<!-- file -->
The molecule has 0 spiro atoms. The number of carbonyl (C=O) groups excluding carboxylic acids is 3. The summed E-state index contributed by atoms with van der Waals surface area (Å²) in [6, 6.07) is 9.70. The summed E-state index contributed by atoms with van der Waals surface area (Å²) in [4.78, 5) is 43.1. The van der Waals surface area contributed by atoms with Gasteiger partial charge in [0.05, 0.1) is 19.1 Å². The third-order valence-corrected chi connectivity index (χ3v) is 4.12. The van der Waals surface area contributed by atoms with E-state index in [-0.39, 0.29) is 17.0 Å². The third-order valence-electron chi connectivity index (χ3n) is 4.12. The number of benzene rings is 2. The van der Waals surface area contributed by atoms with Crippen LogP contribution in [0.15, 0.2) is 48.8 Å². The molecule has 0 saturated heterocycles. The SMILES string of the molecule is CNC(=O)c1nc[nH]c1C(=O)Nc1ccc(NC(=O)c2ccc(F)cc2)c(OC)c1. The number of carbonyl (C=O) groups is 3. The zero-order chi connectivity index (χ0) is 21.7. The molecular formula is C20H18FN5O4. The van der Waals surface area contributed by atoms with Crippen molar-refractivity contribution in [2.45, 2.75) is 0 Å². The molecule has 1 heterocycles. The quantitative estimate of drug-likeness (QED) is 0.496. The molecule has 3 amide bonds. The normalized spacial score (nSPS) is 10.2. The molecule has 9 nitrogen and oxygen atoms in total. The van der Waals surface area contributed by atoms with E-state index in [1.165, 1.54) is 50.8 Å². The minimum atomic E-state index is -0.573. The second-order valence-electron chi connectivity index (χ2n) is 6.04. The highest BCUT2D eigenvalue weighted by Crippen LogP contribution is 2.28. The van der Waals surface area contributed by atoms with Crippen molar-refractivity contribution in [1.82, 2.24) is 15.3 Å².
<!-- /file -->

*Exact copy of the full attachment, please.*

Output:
The molecule has 0 spiro atoms. The number of carbonyl (C=O) groups excluding carboxylic acids is 3. The summed E-state index contributed by atoms with van der Waals surface area (Å²) in [6, 6.07) is 9.70. The summed E-state index contributed by atoms with van der Waals surface area (Å²) in [4.78, 5) is 43.1. The van der Waals surface area contributed by atoms with Gasteiger partial charge in [0.05, 0.1) is 19.1 Å². The third-order valence-corrected chi connectivity index (χ3v) is 4.12. The van der Waals surface area contributed by atoms with E-state index in [-0.39, 0.29) is 17.0 Å². The third-order valence-electron chi connectivity index (χ3n) is 4.12. The number of benzene rings is 2. The van der Waals surface area contributed by atoms with Crippen LogP contribution in [0.15, 0.2) is 48.8 Å². The molecule has 0 saturated heterocycles. The SMILES string of the molecule is CNC(=O)c1nc[nH]c1C(=O)Nc1ccc(NC(=O)c2ccc(F)cc2)c(OC)c1. The number of carbonyl (C=O) groups is 3. The zero-order chi connectivity index (χ0) is 21.7. The molecular formula is C20H18FN5O4. The van der Waals surface area contributed by atoms with Crippen molar-refractivity contribution in [2.45, 2.75) is 0 Å². The molecule has 1 heterocycles. The quantitative estimate of drug-likeness (QED) is 0.496. The molecule has 3 amide bonds. The normalized spacial score (nSPS) is 10.2. The molecule has 9 nitrogen and oxygen atoms in total. The van der Waals surface area contributed by atoms with E-state index in [1.165, 1.54) is 50.8 Å². The minimum atomic E-state index is -0.573. The second-order valence-electron chi connectivity index (χ2n) is 6.04. The highest BCUT2D eigenvalue weighted by Crippen LogP contribution is 2.28. The van der Waals surface area contributed by atoms with Crippen molar-refractivity contribution in [1.82, 2.24) is 15.3 Å².